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Lose yourself at Lake Malawi, says Sophie Ibbotson.

You have to be quite imaginative to build a beach resort in a landlocked country, and, I suppose, to think about holidaying there, but when a third of a country is beneath the waters of a single lake, it does start to make more sense.

Malawi (formerly Nyasaland) is a thin sliver of a country squeezed between much larger Zambia and Mozambique in sub-Saharan Africa. Lake Malawi is one of the largest bodies of fresh water on the continent, and the surrounding landscapes vary from mountains with waterfalls, to savanna and grasslands, to broad rivers and sandy beaches. Though desperately poor, Malawi has remained politically stable since independence in 1964, escaping the ravages of civil wars, militancy and famine which have plagued other African states. The Malawians themselves are gregarious, curious and hugely hospitable, earning their country the moniker The Warm Heart of Africa.  

Arriving in Cape Maclear on Lake Malawi’s southern shore, you’d be forgiven for thinking you had somehow strayed into the Caribbean. Wooden beach huts with open verandas and a random assortment of kayaks front onto white sands and turquoise waters, a clear blue sky overhead. There are palms, flame trees and bougainvillaea, all in bloom in a riot of red, hot pink and orange. A few small fishing boats are drawn up onto the beach, and as I wandered out onto the jetty, a reggae track was blaring. A few locals hung around hawking souvenirs, and no one was doing anything fast, but hey: this is Africa. You leave frenetic life behind when you land. 

If your priority is lounging in the sun and drinking cold beers, there are any number of small huts to choose from. You can turn up without a booking, and probably stay all season. But I wanted something more - a taste of island life - so I took the motor boat from Kayak Africa (www.kayakafrica.com) to Mumbo, their private island 10km off shore.

Mumbo is a rocky outcrop, rising high above the waves. Historically it was never inhabited on account of its sizeable crocodile population, but the crocs were poached, and Kayak Africa moved in, giving the island a new lease of life. A handful of thatched huts now peak out of the jungly undergrowth, all of them overlooking the water, making it a perfect, Robinson Crusoe-esque retreat.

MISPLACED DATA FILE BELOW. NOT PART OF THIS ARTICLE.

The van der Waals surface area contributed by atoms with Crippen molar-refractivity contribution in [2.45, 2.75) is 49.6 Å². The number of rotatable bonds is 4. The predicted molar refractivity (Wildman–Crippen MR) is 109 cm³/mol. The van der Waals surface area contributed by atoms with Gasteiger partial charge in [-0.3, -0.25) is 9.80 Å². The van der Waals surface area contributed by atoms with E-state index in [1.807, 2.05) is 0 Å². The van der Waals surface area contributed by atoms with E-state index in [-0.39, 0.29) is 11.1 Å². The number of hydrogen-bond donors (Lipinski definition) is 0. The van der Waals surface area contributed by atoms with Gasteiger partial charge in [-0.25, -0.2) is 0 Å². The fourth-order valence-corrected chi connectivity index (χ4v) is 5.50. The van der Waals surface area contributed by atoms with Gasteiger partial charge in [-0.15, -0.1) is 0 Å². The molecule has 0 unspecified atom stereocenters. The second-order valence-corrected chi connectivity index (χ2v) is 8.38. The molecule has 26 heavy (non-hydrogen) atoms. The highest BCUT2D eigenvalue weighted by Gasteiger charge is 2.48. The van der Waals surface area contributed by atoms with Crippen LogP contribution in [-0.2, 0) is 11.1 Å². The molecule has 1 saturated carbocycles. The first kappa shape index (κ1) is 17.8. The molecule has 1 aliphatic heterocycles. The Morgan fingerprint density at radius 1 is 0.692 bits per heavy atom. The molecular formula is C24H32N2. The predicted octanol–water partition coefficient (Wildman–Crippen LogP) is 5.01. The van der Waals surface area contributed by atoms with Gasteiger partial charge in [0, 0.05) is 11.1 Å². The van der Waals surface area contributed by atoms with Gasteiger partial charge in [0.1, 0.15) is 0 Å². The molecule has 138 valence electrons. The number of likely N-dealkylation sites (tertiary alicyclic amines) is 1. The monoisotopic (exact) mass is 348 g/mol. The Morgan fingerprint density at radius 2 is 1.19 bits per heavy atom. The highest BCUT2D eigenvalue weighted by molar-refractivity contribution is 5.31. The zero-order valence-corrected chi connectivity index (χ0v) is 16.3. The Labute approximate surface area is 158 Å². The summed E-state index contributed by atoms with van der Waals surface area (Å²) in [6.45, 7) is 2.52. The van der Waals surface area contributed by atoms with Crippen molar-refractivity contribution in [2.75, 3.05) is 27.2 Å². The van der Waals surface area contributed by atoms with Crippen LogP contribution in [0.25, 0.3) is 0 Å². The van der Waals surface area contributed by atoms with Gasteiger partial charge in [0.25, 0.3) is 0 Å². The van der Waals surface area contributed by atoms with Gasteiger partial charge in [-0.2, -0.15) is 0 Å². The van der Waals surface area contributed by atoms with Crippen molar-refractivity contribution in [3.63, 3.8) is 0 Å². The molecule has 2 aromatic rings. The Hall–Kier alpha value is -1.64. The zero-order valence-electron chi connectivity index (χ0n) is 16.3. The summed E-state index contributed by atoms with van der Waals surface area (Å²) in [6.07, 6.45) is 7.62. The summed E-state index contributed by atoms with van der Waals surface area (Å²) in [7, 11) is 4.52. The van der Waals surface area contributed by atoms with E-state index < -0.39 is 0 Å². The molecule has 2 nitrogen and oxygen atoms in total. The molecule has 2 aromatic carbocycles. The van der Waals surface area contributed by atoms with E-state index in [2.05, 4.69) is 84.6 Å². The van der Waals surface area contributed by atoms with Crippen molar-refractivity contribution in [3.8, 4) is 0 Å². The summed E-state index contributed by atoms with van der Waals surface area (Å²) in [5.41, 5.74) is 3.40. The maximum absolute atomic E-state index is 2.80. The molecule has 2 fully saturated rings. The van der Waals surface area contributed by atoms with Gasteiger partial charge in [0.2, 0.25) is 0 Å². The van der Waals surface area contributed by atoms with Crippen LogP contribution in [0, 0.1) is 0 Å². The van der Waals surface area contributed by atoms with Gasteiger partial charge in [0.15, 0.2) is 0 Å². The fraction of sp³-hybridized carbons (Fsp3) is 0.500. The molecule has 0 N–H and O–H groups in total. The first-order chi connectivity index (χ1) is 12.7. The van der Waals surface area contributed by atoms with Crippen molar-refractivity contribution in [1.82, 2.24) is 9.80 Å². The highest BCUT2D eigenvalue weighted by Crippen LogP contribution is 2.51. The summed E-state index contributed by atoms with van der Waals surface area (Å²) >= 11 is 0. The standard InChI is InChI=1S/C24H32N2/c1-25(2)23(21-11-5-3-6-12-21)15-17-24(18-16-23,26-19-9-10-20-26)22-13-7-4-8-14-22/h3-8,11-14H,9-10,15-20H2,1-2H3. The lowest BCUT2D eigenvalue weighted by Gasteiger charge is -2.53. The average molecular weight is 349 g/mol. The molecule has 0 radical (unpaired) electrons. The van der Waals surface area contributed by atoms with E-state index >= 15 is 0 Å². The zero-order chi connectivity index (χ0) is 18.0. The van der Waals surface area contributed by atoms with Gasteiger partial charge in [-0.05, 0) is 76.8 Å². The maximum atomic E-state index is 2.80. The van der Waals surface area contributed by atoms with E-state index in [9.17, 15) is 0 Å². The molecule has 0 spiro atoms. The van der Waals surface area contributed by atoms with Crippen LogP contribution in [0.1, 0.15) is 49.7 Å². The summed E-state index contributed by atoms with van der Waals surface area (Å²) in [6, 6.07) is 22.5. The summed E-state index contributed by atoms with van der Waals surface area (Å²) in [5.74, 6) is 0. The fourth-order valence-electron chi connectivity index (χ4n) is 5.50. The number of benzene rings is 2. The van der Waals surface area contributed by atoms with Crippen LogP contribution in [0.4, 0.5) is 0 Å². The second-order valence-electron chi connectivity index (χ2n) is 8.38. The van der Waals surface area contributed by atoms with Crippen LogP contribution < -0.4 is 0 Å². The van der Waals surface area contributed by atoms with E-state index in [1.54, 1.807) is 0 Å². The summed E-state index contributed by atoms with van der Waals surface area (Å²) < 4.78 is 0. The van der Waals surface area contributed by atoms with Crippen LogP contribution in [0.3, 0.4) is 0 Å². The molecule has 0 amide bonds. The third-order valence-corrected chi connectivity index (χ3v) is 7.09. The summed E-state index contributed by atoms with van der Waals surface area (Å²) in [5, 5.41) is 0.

If you want an environmentally friendly island experience, this is it. There is no mains power on Mumbo, not even from a generator. The breeze from the lake cools the rooms, and the lanterns are solar powered. At a push, the solar lanterns will charge your smartphone too, though the absence of mobile reception makes this a bit of a technicality. There are compost toilets, which smell of nothing more than wood shavings, and if you want water for a shower, it it heated over the kitchen fire and brought to your bathroom in a bucket. Local fish are on the menu, as is Malawian-raised beef.  

South African Matthew and his Brazilian girlfriend Sophia manage the island, and like their guests, they spend most of the day in the water. Cape Maclear is so called because the lake here is crystal clear, and with daytime temperatures typically well into the 30s, you take every opportunity for a dip. In its shallower parts, the water is almost as warm as a bath. The kayaks, life jackets and snorkelling gear are piled up on the beach, ready to go at a moment’s notice, and so long as the wind’s not too strong, you can circumnavigate the island in a couple of hours. If you don’t have the stamina, or you change your mind part way round, you can always come ashore and walk back to the camp along the tangle of woodland tracks. Water sports instruction is on offer if you want it (and learning to dive is particularly affordable), but for the most part people are happy just paddling back and forth, not exerting themselves unduly. In paradise, of course exercise comes second to relaxation. 

However you choose to spend your day (and I spent the bulk of mine lazing in the hammock on my verandah), the sundowner boat ride is a must. It enables you to get a bit further from the shore, and also to appreciate the island’s birdlife. Sea eagles swoop down from the rocks to grab small fish from the waters, and smaller yellow sunbirds flutter by. As the sun sunk towards the horizon, casting its fiery reflection on the water, we dropped anchor and broke open a cool box well stocked with gin, tonic and ice. The boat rocked gently from side to side in the breeze. There was not another boat in sight, nor a single light. The place was utterly silent.

Words and pictures: Sophie Ibbotson


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